Unraveling One of History’s Most Infamous Wrecks The Montparnasse Derailment

Unraveling One of History’s Most Infamous Wrecks: The Montparnasse Derailment

Mark Galley

Whether you’re a history buff, a train enthusiast, or an engineer that’s fascinated by bizarre accidents, chances are that you've seen the famous photograph of the Granville-Paris Express train hanging out of the façade of the Montparnasse train station. No matter how you discovered this image, it’s one that makes you wonder, “How the heck did this happen?”

If you guessed that a lot had to go wrong for a 50-ton train to crash through a station, you’d be correct. That’s why we’ll be analyzing this notorious incident in a two-part series. In part one, we’ll discuss what happened and dig into the causes of the incident’s impact on public safety.

All aboard!

How a 50-Ton Train Crashed Through the Montparnasse Station

On October 22, 1895, the Granville–Paris Express was running behind schedule. Engineer Guillaume-Marie Pellerin decided to stoke the coals and approach the station at cruising speed. Pellerin trusted that the Westinghouse air brake could stop the train on time, but the brake was ineffective. It’s unclear whether the brake itself was faulty, but any brake can be blamed as “failed” if it’s not used early enough when the speed is too high.

The train had a backup emergency brake, but the conductor in charge of applying that brake was distracted with overdue paperwork. As a result, the conductor slammed on the emergency brake too late. That’s when the train broke through the buffer, skidded across the station, and pummeled through the façade.

Passengers and crew members were tossed around the cabin, leading to several injuries. And right in front of Montparnasse station was Marie-Augustine Aguilard, standing in for her husband, selling newspapers. As she stood there, waiting for her husband to return, she was crushed by a piece of masonry.

Analyzing the Impact

Whenever we’re investigating an incident, historic or contemporary, we always start by defining the problem in terms of the impacted goals. This sets the stage for a structured and objective examination of the incident’s causes. In the case of the Montparnasse derailment, four goals were impacted:

  1. Arrive on time
  2. Don’t damage property
  3. Keep everyone on board safe
  4. Keep the public safe

Now that we’ve defined the goals that were not met, we can begin building a Cause Map™ diagram to understand the cause-and-effect relationships behind the failure to meet each of these goals. We’ll start with the most tragic of the four impacted goals: keep the public safe.

Why the Montparnasse Derailment Impacted Public Safety

When we ask ourselves “Why was the public safety goal not met,” the answer is simple: because there was a fatality. Why was there a fatality? Because a person, Marie-Augustine, was struck by falling masonry. Why was Marie-Augustine struck by falling masonry? Because masonry fell from the building.

Why did the masonry fall from the building? Because the front wall of the train station was severely damaged, breaking apart as it was struck by the train. Why was the front wall damaged by the train? Well, because the train was unable to stop. And why was the train unable to stop? There are multiple answers, but for now, let’s focus on one answer: because the Westinghouse brake malfunctioned. This initial analysis brings us to the 5-Why Cause Map™ diagram below.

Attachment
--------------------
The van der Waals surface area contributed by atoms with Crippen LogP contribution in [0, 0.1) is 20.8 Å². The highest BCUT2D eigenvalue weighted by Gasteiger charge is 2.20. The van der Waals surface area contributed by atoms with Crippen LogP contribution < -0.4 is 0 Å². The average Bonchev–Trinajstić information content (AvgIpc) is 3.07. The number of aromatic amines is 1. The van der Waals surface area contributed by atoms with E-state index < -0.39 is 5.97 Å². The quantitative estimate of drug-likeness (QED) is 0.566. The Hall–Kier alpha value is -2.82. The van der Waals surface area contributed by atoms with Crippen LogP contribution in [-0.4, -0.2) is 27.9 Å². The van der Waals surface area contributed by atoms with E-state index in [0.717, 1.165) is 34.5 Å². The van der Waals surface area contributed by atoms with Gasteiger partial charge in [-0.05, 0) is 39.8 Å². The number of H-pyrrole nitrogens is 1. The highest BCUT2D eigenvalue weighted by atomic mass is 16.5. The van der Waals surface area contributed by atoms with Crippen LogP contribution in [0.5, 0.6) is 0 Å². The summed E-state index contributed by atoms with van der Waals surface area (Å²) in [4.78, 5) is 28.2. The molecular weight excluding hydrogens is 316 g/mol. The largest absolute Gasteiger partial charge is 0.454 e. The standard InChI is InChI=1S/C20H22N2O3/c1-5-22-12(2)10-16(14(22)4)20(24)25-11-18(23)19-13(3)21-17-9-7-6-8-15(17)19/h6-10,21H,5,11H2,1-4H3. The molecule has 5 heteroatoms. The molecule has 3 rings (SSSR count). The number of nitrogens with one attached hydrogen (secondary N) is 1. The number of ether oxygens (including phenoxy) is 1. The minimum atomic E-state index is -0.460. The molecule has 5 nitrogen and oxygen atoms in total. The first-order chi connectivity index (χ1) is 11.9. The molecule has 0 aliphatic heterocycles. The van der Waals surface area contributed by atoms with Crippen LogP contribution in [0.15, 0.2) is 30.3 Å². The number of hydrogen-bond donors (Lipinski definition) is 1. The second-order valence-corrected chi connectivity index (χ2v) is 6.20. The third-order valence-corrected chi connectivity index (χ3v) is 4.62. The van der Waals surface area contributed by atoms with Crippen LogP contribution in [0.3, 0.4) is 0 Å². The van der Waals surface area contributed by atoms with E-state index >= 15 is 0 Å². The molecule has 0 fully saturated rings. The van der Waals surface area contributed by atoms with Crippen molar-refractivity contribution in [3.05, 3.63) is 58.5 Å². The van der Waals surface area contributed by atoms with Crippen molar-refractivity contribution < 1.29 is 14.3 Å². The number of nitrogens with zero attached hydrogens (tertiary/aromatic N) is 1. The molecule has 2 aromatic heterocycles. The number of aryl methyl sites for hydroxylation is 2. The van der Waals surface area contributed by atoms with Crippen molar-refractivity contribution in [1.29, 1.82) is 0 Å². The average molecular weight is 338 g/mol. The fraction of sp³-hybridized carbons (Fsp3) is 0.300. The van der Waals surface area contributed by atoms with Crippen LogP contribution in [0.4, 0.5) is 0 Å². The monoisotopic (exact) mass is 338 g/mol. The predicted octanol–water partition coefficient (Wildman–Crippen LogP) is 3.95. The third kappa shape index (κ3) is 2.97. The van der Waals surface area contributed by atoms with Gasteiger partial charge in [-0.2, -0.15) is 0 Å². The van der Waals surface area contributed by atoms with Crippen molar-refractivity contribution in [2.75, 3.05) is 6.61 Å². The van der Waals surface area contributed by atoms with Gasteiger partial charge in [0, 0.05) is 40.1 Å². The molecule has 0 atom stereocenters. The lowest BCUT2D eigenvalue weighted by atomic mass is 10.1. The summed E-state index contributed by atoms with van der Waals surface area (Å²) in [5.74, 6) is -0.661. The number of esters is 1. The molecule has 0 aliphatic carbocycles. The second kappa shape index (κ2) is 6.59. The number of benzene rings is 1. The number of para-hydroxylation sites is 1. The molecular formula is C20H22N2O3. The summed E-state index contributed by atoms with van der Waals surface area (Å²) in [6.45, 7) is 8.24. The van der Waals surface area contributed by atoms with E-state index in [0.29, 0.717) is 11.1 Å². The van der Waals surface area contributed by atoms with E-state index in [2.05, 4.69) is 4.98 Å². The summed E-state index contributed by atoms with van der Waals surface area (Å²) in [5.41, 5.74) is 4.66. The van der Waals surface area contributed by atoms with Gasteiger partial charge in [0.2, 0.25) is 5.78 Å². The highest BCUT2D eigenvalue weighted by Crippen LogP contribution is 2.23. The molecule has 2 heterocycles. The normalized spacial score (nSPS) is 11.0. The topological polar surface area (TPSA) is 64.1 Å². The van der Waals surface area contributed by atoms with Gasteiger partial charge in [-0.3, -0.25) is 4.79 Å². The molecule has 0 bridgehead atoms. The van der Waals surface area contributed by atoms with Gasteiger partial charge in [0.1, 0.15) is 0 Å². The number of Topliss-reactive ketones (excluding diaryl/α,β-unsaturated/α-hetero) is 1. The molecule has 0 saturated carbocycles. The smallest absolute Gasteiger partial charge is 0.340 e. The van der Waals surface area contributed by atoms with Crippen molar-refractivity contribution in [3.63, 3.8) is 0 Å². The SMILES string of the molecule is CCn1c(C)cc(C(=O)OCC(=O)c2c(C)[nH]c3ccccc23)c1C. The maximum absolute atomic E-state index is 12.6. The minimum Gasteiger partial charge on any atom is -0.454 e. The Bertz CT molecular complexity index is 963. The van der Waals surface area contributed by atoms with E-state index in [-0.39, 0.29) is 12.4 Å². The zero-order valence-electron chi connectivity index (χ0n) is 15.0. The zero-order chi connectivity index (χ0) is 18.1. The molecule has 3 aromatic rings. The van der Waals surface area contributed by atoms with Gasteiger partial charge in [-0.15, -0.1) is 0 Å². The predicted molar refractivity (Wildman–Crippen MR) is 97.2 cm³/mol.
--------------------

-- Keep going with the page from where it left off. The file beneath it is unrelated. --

5-Why Cause Map™



The 5-Why above is accurate, but we can add more detail and expand our analysis. There are two causes for the effect “Person struck by falling masonry.” One is the masonry that fell from the building, illustrated in the Cause Map diagram above. But for Marie-Augustine to be struck, she also had to be standing at the exact spot where the masonry fell. Why was she standing there?

As the story goes, Marie-Augustine was standing outside the station because she was selling newspapers, waiting for her husband to return. This information allows us to expand to the 7-Why below.

7-Why Cause Map™

7-Why (2)


You may be asking yourself, “Why is it important to include the person’s location?” Incorporating this detail in our analysis allows us to identify solutions to further reduce the risk of future fatalities. On construction projects, organizations often mitigate risk by identifying drop zones where travel is restricted when overhead work is being done. While the Montparnasse incident was highly unusual and unanticipated, we could reduce risk with a drop zone to prevent vendors from standing too close to the building.

Details Matter—We Have Many More to Share

When something goes catastrophically wrong, we naturally look for the biggest red flag. Once you spot the big red flag, it’s difficult to think about anything else. I bet you can’t stop thinking about that Westinghouse brake, right?

The Westinghouse brake is a great example of the kind of red flag you’ll see when you’re investigating incidents. It’s clearly unusual and undesirable, and it sticks out like a sore thumb. But if you overfocus on it to the exclusion of other details, you’ll miss opportunities to reduce risk. Once we expanded our analysis, we saw that we could significantly reduce the risk of future pedestrian fatalities even without solving the brake issue. With a barrier around the station, trains could crash through every day—but there would be no pedestrians in the area of potential impact.

Of course, this solution only applies to the Montparnasse derailment’s impact on public safety, and there is so much more to explore. Next week, we’ll dig into the incident’s impact on property, on-time arrival, and the safety of onboard passengers. Follow us on LinkedIn or subscribe to our newsletter to make sure you don’t miss it!


Editor’s Note: This blog is the first part of a two-part series. View Part 2.

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